site for a grocery store operator. The property was on the market – it was at a
price point frankly that was just above our ability to pay as well as try to
provide incentives to the grocery store operator to make it an economically viable opportunity. So over time it’s now been acquired by one
of our local craft brewery companies and they’re building a brewery that
hopefully will provide some jobs for the residents. It will help them from an economic standpoint,
it’ll be a great addition to the city but unfortunately it won’t be available
for a grocery store. Redlining is a federal policy from the 1930s. The Federal Housing Administration
and policy makers decided to work with the lending institutions to draw maps, to talk about where it was best to lend
their money for residential mortgages. They talked about the high-risk areas
where they did not want to make investments because the chance of them
being repaid were low and those areas and cities look like areas where
moderate and poor people lived and where black and minorities lived. When banks won’t make investments
in residential mortgages, they also don’t make
investments in small businesses. The sad part is that this redlining map is
almost identical to how lenders make residential mortgages in 2019. Can you help me find all the grains or starches? I was trained to educate families
on healthy eating. Common health issues we see with our patients range from pre-diabetes to full-blown type 2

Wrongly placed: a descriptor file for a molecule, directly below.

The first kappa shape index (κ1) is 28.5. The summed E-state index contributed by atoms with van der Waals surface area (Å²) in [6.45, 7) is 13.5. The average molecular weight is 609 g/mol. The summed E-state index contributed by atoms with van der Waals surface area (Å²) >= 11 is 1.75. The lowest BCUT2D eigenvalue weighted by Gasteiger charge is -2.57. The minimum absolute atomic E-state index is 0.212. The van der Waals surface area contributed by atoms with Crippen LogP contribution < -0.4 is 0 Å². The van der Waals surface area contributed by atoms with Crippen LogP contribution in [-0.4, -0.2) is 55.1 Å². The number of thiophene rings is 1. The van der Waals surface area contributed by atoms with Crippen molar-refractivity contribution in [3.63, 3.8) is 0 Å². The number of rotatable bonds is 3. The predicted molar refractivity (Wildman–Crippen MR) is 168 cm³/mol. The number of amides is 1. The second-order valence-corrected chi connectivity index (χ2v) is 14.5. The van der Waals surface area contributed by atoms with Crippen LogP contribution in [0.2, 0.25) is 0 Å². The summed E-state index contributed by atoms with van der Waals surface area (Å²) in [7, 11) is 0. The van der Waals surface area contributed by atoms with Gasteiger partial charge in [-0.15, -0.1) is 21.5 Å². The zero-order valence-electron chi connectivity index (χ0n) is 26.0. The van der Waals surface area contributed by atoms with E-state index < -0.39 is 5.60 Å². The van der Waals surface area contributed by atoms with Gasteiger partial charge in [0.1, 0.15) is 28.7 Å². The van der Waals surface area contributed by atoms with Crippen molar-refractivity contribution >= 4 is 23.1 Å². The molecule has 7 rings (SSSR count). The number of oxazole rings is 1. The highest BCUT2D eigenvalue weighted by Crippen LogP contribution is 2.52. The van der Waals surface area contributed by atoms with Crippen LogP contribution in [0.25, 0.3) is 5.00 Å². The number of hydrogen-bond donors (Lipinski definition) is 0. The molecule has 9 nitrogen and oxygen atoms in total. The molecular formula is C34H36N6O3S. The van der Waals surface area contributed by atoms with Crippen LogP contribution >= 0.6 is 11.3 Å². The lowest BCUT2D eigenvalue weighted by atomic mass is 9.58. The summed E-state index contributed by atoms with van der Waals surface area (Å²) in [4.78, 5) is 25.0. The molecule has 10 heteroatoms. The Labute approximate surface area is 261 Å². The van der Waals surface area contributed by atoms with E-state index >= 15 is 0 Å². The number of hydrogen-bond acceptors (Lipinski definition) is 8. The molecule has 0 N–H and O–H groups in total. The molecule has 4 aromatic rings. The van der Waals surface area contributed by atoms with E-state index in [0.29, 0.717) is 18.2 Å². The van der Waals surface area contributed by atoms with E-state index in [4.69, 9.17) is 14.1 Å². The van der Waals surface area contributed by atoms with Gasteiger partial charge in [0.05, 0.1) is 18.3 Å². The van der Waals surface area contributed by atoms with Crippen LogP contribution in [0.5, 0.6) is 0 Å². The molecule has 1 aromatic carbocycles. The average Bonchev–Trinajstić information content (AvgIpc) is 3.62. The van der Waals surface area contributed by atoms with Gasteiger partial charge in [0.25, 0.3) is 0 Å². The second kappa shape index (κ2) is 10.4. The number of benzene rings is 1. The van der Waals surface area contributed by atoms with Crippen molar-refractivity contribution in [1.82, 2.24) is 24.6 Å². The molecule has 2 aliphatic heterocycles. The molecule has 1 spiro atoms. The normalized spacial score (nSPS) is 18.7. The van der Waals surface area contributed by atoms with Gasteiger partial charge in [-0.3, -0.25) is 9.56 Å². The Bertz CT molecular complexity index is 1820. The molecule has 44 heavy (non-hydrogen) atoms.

diabetes to hypertension, to elevated blood pressure … These are things that we
commonly were thinking of with your middle-aged parents or even grandparents
and now we’re seeing them in children that are eight, nine and 10 and fourth
grade and middle school. Zucchini, that’s a weird word . Zucchini.
– Zucchini. Sounds like bikini. Bikini? Yeah! That’s what we are chopping today. Every corner you turn,
there’s always a fast food restaurant but if we can get more restaurants in
our city where you can eat healthy food, especially in certain communities in
certain areas, we would actually love that. We blame the individual for so long and
we have to start seeing that that’s not working. It’s not the individual’s fault. It is our entire environment and we’re not going to see changes in health until
we go out into the community and create change. South Memphis farmers market is
in its 10th season. It came about because
of a neighbourhood plan called the South Memphis